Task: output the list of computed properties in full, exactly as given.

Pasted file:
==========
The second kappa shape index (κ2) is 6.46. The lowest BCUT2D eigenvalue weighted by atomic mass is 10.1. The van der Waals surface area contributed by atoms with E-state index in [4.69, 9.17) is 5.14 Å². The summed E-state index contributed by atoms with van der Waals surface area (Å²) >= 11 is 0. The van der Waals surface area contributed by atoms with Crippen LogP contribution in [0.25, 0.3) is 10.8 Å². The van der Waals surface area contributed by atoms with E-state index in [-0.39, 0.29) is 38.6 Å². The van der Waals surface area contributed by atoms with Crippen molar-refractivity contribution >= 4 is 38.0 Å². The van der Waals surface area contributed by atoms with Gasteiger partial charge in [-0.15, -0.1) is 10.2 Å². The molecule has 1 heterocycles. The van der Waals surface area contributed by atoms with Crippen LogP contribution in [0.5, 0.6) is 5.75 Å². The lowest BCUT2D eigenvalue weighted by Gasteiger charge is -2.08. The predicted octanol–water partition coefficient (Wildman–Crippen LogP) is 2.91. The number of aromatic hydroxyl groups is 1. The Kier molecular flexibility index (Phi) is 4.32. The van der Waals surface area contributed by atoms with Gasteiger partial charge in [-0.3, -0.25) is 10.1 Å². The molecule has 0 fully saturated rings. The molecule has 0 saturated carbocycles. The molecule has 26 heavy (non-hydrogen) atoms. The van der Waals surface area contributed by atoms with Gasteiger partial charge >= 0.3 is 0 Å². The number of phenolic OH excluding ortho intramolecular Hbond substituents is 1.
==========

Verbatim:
The second kappa shape index (κ2) is 6.46. The lowest BCUT2D eigenvalue weighted by atomic mass is 10.1. The van der Waals surface area contributed by atoms with E-state index in [4.69, 9.17) is 5.14 Å². The summed E-state index contributed by atoms with van der Waals surface area (Å²) >= 11 is 0. The van der Waals surface area contributed by atoms with Crippen LogP contribution in [0.25, 0.3) is 10.8 Å². The van der Waals surface area contributed by atoms with E-state index in [-0.39, 0.29) is 38.6 Å². The van der Waals surface area contributed by atoms with Crippen molar-refractivity contribution >= 4 is 38.0 Å². The van der Waals surface area contributed by atoms with Gasteiger partial charge in [-0.15, -0.1) is 10.2 Å². The molecule has 1 heterocycles. The van der Waals surface area contributed by atoms with Crippen LogP contribution in [0.5, 0.6) is 5.75 Å². The lowest BCUT2D eigenvalue weighted by Gasteiger charge is -2.08. The predicted octanol–water partition coefficient (Wildman–Crippen LogP) is 2.91. The number of aromatic hydroxyl groups is 1. The Kier molecular flexibility index (Phi) is 4.32. The van der Waals surface area contributed by atoms with Gasteiger partial charge in [-0.3, -0.25) is 10.1 Å². The molecule has 0 fully saturated rings. The molecule has 0 saturated carbocycles. The molecule has 26 heavy (non-hydrogen) atoms. The van der Waals surface area contributed by atoms with Gasteiger partial charge >= 0.3 is 0 Å². The number of phenolic OH excluding ortho intramolecular Hbond substituents is 1.